Post first appeared on phillyinfluencer.com on Sept. 8, 2016.
My father has said a lot to me over the years. One thought in particular has always stuck out above the rest and I’ve really been able to apply it to current events as of late.
“You don’t need to do anything, kid,” he would say to me. “The only things you need to do in this country are pay your taxes and die.”
Usually that line from him, which I’ve now adopted into my own daily vernacular, came as a response when I said, “Dad, I need to go to this practice tonight,” or “Dad, I need to go to this meeting because my coach said so.”
Today, I’d say the same thing to any of these athletes who refuse to stand for the National Anthem.
This story came to the forefront after soon-to-be-completly-forgotten 49ers quarterback Colin Kaepernick sat for the national anthem during a preseason game and followed it up by saying he was doing it to protest the oppression African-Americans deal with in this country.
Other athletes have joined in by either kneeling, standing, or simply speaking out in support of Kaepernick’s actions, such as Jeremy Lane of the Seattle Seahawks. Also, former Philadelphia Eagle Myke Tavarres came out saying he would sit for the National Anthem, but quickly about faced.
Now the latest development has spilled over to the ice and the U.S. National Hockey team. USA coach John Tortorella told ESPN’s Linda Cohn the following when asked what he would do if one of his players sat during the Anthem.
“If any of my players sit on the bench for the National Anthem, they will sit there the rest of the game,” he said.
This public protest by athletes has created a stir throughout society, even for folks who are not sports fans. Many have complimented Kap on what he did and is doing and believe he has the right to do it. Others disagree and say that everyone should stand for our country’s national anthem.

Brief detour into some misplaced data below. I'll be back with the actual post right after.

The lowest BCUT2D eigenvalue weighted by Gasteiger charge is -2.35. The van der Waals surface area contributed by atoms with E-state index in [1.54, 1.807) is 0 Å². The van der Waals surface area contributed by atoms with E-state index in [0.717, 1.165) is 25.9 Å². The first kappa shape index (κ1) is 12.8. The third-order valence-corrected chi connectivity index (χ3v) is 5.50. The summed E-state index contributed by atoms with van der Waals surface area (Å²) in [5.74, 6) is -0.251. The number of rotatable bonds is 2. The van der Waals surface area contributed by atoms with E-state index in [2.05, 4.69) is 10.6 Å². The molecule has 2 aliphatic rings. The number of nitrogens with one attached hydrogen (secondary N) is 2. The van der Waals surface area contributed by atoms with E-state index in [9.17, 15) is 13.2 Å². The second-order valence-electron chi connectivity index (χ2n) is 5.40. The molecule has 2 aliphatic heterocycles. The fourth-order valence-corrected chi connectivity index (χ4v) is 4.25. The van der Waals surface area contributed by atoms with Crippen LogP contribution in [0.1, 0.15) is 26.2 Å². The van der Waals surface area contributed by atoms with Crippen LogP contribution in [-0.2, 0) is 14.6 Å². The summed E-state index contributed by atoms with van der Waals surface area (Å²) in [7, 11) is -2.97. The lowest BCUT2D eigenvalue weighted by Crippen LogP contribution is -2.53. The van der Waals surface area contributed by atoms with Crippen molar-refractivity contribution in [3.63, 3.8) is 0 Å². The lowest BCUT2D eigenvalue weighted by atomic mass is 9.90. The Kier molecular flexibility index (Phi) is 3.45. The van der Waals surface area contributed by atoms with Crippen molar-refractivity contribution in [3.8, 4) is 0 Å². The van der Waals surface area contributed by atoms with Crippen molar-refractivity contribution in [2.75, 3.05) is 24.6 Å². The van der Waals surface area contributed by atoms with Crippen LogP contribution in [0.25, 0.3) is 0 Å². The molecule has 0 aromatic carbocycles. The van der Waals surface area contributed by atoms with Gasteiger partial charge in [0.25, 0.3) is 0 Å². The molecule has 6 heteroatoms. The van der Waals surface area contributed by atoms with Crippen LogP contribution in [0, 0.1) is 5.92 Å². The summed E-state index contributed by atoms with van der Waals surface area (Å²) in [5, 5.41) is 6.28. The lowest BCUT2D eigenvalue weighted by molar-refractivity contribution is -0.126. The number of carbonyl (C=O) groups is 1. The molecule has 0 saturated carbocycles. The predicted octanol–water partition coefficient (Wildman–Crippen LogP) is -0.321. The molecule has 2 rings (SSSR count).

However, as a member of a team, if a coach asks for you to stand for the anthem, you have to oblige, if you want to remain a part of that team. Many, including ESPN’s Stephen A. Smith, said that Tortorella is overstepping as a coach and has no right to dictate whether his players should sit or stand.
Just as my father told me throughout my childhood, Americans don’t need to do anything. They do not need to stand for the national anthem, Pledge of Allegiance, God Bless America, or any display of American pride.
However, they do not need to play for the San Francisco 49ers, the Philadelphia Eagles, or represent the United States of America in hockey. They do not need to be a part of those organizations.
These athletes choose to play the game they love and if they play for a league, or a coach, which prohibits not standing for the national anthem, then they need to choose between being a part of that organization or continuing the protest. The organization holds every right to discipline said athlete.
These athletes believe they do not need to stand for the National Anthem and so be it, however, as my dad told me again and again, you do not need to do anything, but pay taxes and die in this country. So, Colin Kaepernick, Myke Tavarres, Jeremy Lane, and all the other professional athletes who support not standing for the National Anthem, you can be Americans and not stand, but if you face opposition or even consequences from leaders within the organization you play for or the league you play in, just remember, you do not need to be anything in this world other than a tax-paying person who eventually dies.